One of ten "rebel farmers", 69-year-old Yukio Yamamoto is defying Japanese government orders to euthanize his 36 black-haired wagyu cows. They were irradiated last March after the Fukushima nuclear meltdown. (Photo: The Asahi Shimbun / Getty Images)
Every other day, 69-year-old farmer Yukio Yamamoto makes the six-hour drive through the eerie 930-acre region known as the “no go” zone that surrounds the doomed Fukushima Daiichi nuclear plant in northeastern Japan.
Despite government orders to euthanize his once-prized but now contaminated 36 wagyu cows with lethal injections, Yammammato continues to feed them, reports The Guardian.
Healthy wagyu cows fetch $10,000 at auction for their high-quality beef. But after the disaster, the glamorous bovines have become tainted and useless—at least in the eyes of the Japanese government.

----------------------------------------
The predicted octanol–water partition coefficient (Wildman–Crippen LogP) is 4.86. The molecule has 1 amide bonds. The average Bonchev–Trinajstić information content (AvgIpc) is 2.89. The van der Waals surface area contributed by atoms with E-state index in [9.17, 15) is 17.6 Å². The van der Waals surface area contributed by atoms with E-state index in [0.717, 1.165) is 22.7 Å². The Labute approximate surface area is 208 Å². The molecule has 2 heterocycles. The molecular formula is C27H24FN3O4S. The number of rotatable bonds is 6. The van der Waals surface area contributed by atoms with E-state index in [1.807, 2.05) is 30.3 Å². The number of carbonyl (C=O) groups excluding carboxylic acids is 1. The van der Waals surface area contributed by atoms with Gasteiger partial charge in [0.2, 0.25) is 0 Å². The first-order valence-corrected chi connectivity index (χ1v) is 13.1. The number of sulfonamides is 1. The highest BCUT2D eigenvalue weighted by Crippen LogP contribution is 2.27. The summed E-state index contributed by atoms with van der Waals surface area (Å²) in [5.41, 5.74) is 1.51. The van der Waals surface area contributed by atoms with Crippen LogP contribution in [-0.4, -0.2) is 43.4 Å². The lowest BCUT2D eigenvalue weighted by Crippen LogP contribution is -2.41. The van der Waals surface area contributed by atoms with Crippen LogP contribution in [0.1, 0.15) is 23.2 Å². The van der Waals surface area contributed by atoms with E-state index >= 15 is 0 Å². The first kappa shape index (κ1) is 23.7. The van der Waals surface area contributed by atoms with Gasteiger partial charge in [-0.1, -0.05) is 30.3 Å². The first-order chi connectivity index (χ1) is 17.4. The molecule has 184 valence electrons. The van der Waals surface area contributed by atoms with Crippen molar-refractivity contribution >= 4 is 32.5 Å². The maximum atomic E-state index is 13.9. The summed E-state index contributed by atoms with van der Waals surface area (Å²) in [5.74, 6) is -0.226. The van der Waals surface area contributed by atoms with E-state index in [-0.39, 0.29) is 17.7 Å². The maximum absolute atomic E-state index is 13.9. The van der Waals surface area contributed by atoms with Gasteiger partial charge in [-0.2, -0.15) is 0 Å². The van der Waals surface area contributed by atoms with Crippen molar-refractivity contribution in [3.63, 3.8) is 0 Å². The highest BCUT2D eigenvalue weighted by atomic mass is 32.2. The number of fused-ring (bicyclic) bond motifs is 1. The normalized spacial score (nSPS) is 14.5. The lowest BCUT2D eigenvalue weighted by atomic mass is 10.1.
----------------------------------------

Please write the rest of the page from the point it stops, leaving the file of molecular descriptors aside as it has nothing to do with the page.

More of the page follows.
“Straight after the disaster, my cows had nothing to eat or drink…many of them starved to death right where they were tethered,” said Yamamoto. “I had to decide whether to leave the ones still alive or keep them healthy, even though we were separated.”
Yamamoto must rely on private donations to keep his treasured herd alive. He hopes that new studies will properly measure the levels of radium in his animals. Although they will never be slaughtered for food, Yamamoto believes the wagyus could have other commercial uses.
“Eventually the feed will run out, and the government has said it will kill every last cow,” said Yamamoto. “But that is something I can’t allow to happen. I could never kill these cows. They are like members of my family.”
On March 11, 2011, the Fukushima Daiichi nuclear plant endured multiple meltdowns after a 9.0 earthquake and tsunami devastated the region killing 20,000 people.